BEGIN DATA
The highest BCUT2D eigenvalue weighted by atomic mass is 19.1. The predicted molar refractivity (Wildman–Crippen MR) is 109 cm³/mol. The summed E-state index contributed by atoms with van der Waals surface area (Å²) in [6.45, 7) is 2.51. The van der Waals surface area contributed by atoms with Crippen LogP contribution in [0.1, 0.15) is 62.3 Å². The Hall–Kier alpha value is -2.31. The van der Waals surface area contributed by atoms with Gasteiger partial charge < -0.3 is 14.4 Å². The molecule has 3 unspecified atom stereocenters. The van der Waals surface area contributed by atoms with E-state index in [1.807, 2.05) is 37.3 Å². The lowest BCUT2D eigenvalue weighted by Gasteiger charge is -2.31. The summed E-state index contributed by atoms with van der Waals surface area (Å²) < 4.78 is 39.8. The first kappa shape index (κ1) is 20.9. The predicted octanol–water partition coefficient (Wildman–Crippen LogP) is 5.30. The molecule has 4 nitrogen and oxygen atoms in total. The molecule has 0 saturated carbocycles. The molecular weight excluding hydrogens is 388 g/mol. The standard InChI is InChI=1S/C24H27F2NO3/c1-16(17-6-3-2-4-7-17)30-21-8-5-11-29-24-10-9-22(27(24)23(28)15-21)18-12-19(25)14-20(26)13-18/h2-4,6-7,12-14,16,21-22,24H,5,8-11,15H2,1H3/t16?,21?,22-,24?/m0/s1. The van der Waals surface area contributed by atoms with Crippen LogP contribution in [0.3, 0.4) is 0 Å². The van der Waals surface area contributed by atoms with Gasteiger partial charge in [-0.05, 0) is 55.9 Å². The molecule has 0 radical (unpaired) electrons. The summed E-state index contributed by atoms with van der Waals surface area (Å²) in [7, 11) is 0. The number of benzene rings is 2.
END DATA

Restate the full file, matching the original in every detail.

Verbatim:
The highest BCUT2D eigenvalue weighted by atomic mass is 19.1. The predicted molar refractivity (Wildman–Crippen MR) is 109 cm³/mol. The summed E-state index contributed by atoms with van der Waals surface area (Å²) in [6.45, 7) is 2.51. The van der Waals surface area contributed by atoms with Crippen LogP contribution in [0.1, 0.15) is 62.3 Å². The Hall–Kier alpha value is -2.31. The van der Waals surface area contributed by atoms with Gasteiger partial charge < -0.3 is 14.4 Å². The molecule has 3 unspecified atom stereocenters. The van der Waals surface area contributed by atoms with E-state index in [1.807, 2.05) is 37.3 Å². The lowest BCUT2D eigenvalue weighted by Gasteiger charge is -2.31. The summed E-state index contributed by atoms with van der Waals surface area (Å²) < 4.78 is 39.8. The first kappa shape index (κ1) is 20.9. The predicted octanol–water partition coefficient (Wildman–Crippen LogP) is 5.30. The molecule has 4 nitrogen and oxygen atoms in total. The molecule has 0 saturated carbocycles. The molecular weight excluding hydrogens is 388 g/mol. The standard InChI is InChI=1S/C24H27F2NO3/c1-16(17-6-3-2-4-7-17)30-21-8-5-11-29-24-10-9-22(27(24)23(28)15-21)18-12-19(25)14-20(26)13-18/h2-4,6-7,12-14,16,21-22,24H,5,8-11,15H2,1H3/t16?,21?,22-,24?/m0/s1. The van der Waals surface area contributed by atoms with Crippen LogP contribution in [0.3, 0.4) is 0 Å². The van der Waals surface area contributed by atoms with Gasteiger partial charge in [-0.05, 0) is 55.9 Å². The molecule has 0 radical (unpaired) electrons. The summed E-state index contributed by atoms with van der Waals surface area (Å²) in [7, 11) is 0. The number of benzene rings is 2.